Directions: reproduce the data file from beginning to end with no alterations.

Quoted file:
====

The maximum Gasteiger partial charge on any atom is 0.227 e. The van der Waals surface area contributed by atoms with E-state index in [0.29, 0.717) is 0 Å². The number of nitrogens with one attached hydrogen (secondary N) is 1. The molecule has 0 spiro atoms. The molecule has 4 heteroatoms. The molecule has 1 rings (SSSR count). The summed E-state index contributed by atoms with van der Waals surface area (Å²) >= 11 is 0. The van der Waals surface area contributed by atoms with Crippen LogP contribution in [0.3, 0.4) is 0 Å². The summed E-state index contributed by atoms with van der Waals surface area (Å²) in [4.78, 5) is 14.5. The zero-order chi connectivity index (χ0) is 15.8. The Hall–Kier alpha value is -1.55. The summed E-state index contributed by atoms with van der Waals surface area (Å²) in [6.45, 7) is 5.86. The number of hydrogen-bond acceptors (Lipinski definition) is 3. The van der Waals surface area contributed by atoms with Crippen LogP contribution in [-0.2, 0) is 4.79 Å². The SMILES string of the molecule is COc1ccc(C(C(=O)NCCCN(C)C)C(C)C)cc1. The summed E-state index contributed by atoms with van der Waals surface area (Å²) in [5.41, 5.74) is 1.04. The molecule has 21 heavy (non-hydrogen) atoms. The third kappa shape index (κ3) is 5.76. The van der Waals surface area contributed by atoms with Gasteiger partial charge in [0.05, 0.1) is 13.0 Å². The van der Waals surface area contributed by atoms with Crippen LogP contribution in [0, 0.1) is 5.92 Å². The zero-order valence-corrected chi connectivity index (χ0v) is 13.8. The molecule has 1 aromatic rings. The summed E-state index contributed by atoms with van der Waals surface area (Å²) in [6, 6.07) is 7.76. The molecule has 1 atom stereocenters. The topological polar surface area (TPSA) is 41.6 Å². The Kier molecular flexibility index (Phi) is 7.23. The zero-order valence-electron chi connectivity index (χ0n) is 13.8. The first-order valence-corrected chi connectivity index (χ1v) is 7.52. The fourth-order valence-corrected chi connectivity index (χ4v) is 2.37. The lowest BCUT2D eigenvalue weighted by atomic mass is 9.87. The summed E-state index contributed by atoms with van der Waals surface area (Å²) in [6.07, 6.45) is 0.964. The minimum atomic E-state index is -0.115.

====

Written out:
The maximum Gasteiger partial charge on any atom is 0.227 e. The van der Waals surface area contributed by atoms with E-state index in [0.29, 0.717) is 0 Å². The number of nitrogens with one attached hydrogen (secondary N) is 1. The molecule has 0 spiro atoms. The molecule has 4 heteroatoms. The molecule has 1 rings (SSSR count). The summed E-state index contributed by atoms with van der Waals surface area (Å²) >= 11 is 0. The van der Waals surface area contributed by atoms with Crippen LogP contribution in [0.3, 0.4) is 0 Å². The summed E-state index contributed by atoms with van der Waals surface area (Å²) in [4.78, 5) is 14.5. The zero-order chi connectivity index (χ0) is 15.8. The Hall–Kier alpha value is -1.55. The summed E-state index contributed by atoms with van der Waals surface area (Å²) in [6.45, 7) is 5.86. The number of hydrogen-bond acceptors (Lipinski definition) is 3. The van der Waals surface area contributed by atoms with Crippen LogP contribution in [-0.2, 0) is 4.79 Å². The SMILES string of the molecule is COc1ccc(C(C(=O)NCCCN(C)C)C(C)C)cc1. The summed E-state index contributed by atoms with van der Waals surface area (Å²) in [5.41, 5.74) is 1.04. The molecule has 21 heavy (non-hydrogen) atoms. The third kappa shape index (κ3) is 5.76. The van der Waals surface area contributed by atoms with Gasteiger partial charge in [0.05, 0.1) is 13.0 Å². The van der Waals surface area contributed by atoms with Crippen LogP contribution in [0, 0.1) is 5.92 Å². The zero-order valence-corrected chi connectivity index (χ0v) is 13.8. The molecule has 1 aromatic rings. The summed E-state index contributed by atoms with van der Waals surface area (Å²) in [6, 6.07) is 7.76. The molecule has 1 atom stereocenters. The topological polar surface area (TPSA) is 41.6 Å². The Kier molecular flexibility index (Phi) is 7.23. The zero-order valence-electron chi connectivity index (χ0n) is 13.8. The first-order valence-corrected chi connectivity index (χ1v) is 7.52. The fourth-order valence-corrected chi connectivity index (χ4v) is 2.37. The lowest BCUT2D eigenvalue weighted by atomic mass is 9.87. The summed E-state index contributed by atoms with van der Waals surface area (Å²) in [6.07, 6.45) is 0.964. The minimum atomic E-state index is -0.115.